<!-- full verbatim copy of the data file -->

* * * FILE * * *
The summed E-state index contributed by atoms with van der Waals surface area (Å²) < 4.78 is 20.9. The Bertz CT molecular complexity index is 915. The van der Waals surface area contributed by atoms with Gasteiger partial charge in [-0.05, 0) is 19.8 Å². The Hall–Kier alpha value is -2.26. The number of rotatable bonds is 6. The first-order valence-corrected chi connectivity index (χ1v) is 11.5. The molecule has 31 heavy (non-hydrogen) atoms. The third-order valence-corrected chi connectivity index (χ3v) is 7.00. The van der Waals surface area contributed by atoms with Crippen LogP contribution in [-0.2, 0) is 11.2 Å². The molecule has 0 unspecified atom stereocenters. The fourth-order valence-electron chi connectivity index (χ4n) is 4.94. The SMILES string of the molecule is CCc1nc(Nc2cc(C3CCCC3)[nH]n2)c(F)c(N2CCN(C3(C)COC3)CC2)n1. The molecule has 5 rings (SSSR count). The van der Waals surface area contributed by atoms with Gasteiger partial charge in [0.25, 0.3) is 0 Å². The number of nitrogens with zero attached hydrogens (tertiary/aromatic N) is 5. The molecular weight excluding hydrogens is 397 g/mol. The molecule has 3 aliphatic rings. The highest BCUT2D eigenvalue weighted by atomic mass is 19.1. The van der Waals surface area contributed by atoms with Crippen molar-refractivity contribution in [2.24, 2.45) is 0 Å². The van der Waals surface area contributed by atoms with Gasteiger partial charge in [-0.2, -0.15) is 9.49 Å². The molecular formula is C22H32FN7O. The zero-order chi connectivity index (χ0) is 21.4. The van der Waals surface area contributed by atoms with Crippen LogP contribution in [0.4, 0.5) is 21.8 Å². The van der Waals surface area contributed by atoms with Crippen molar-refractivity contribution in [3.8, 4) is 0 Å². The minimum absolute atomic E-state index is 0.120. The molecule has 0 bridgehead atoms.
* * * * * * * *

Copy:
The summed E-state index contributed by atoms with van der Waals surface area (Å²) < 4.78 is 20.9. The Bertz CT molecular complexity index is 915. The van der Waals surface area contributed by atoms with Gasteiger partial charge in [-0.05, 0) is 19.8 Å². The Hall–Kier alpha value is -2.26. The number of rotatable bonds is 6. The first-order valence-corrected chi connectivity index (χ1v) is 11.5. The molecule has 31 heavy (non-hydrogen) atoms. The third-order valence-corrected chi connectivity index (χ3v) is 7.00. The van der Waals surface area contributed by atoms with Crippen LogP contribution in [-0.2, 0) is 11.2 Å². The molecule has 0 unspecified atom stereocenters. The fourth-order valence-electron chi connectivity index (χ4n) is 4.94. The SMILES string of the molecule is CCc1nc(Nc2cc(C3CCCC3)[nH]n2)c(F)c(N2CCN(C3(C)COC3)CC2)n1. The molecule has 5 rings (SSSR count). The van der Waals surface area contributed by atoms with Gasteiger partial charge in [0.25, 0.3) is 0 Å². The number of nitrogens with zero attached hydrogens (tertiary/aromatic N) is 5. The molecular weight excluding hydrogens is 397 g/mol. The molecule has 3 aliphatic rings. The highest BCUT2D eigenvalue weighted by atomic mass is 19.1. The van der Waals surface area contributed by atoms with Crippen molar-refractivity contribution in [2.24, 2.45) is 0 Å². The van der Waals surface area contributed by atoms with Gasteiger partial charge in [-0.2, -0.15) is 9.49 Å². The molecular formula is C22H32FN7O. The zero-order chi connectivity index (χ0) is 21.4. The van der Waals surface area contributed by atoms with Crippen LogP contribution in [0.4, 0.5) is 21.8 Å². The van der Waals surface area contributed by atoms with Crippen molar-refractivity contribution in [3.8, 4) is 0 Å². The minimum absolute atomic E-state index is 0.120. The molecule has 0 bridgehead atoms.